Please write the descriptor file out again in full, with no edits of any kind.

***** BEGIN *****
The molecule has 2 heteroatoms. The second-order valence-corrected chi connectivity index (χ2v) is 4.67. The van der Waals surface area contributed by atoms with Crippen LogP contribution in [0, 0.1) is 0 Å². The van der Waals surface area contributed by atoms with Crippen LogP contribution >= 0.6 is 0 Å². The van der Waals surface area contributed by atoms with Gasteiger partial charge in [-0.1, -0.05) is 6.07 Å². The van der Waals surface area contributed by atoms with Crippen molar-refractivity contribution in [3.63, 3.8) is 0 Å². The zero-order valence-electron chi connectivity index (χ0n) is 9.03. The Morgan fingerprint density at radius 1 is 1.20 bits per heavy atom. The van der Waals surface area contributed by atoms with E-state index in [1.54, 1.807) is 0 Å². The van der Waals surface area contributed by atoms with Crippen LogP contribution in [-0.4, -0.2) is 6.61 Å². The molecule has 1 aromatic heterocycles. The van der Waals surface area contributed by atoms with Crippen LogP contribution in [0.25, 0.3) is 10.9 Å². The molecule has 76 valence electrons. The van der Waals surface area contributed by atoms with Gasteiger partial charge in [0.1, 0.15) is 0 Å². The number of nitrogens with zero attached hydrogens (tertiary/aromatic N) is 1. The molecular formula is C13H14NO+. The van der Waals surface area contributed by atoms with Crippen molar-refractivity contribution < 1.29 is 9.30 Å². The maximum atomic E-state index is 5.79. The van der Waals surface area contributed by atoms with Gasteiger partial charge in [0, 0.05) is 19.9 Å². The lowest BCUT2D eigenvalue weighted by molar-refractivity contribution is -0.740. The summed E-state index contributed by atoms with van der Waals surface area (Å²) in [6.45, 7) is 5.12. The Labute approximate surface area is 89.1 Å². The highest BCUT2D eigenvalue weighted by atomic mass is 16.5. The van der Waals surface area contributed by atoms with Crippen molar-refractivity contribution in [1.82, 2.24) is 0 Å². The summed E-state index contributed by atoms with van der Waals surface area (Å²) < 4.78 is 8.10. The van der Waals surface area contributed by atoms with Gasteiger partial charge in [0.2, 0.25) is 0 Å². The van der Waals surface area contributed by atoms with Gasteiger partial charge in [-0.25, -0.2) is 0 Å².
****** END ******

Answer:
The molecule has 2 heteroatoms. The second-order valence-corrected chi connectivity index (χ2v) is 4.67. The van der Waals surface area contributed by atoms with Crippen LogP contribution in [0, 0.1) is 0 Å². The van der Waals surface area contributed by atoms with Crippen LogP contribution >= 0.6 is 0 Å². The van der Waals surface area contributed by atoms with Gasteiger partial charge in [-0.1, -0.05) is 6.07 Å². The van der Waals surface area contributed by atoms with Crippen molar-refractivity contribution in [3.63, 3.8) is 0 Å². The zero-order valence-electron chi connectivity index (χ0n) is 9.03. The Morgan fingerprint density at radius 1 is 1.20 bits per heavy atom. The van der Waals surface area contributed by atoms with E-state index in [1.54, 1.807) is 0 Å². The van der Waals surface area contributed by atoms with Crippen LogP contribution in [-0.4, -0.2) is 6.61 Å². The molecule has 1 aromatic heterocycles. The van der Waals surface area contributed by atoms with Crippen LogP contribution in [0.25, 0.3) is 10.9 Å². The molecule has 76 valence electrons. The van der Waals surface area contributed by atoms with Gasteiger partial charge in [0.1, 0.15) is 0 Å². The number of nitrogens with zero attached hydrogens (tertiary/aromatic N) is 1. The molecular formula is C13H14NO+. The van der Waals surface area contributed by atoms with Crippen molar-refractivity contribution < 1.29 is 9.30 Å². The maximum atomic E-state index is 5.79. The van der Waals surface area contributed by atoms with Gasteiger partial charge in [0, 0.05) is 19.9 Å². The lowest BCUT2D eigenvalue weighted by molar-refractivity contribution is -0.740. The summed E-state index contributed by atoms with van der Waals surface area (Å²) in [6.45, 7) is 5.12. The Labute approximate surface area is 89.1 Å². The highest BCUT2D eigenvalue weighted by atomic mass is 16.5. The van der Waals surface area contributed by atoms with Crippen molar-refractivity contribution in [1.82, 2.24) is 0 Å². The summed E-state index contributed by atoms with van der Waals surface area (Å²) < 4.78 is 8.10. The van der Waals surface area contributed by atoms with Gasteiger partial charge in [0.2, 0.25) is 0 Å². The van der Waals surface area contributed by atoms with Gasteiger partial charge in [-0.25, -0.2) is 0 Å².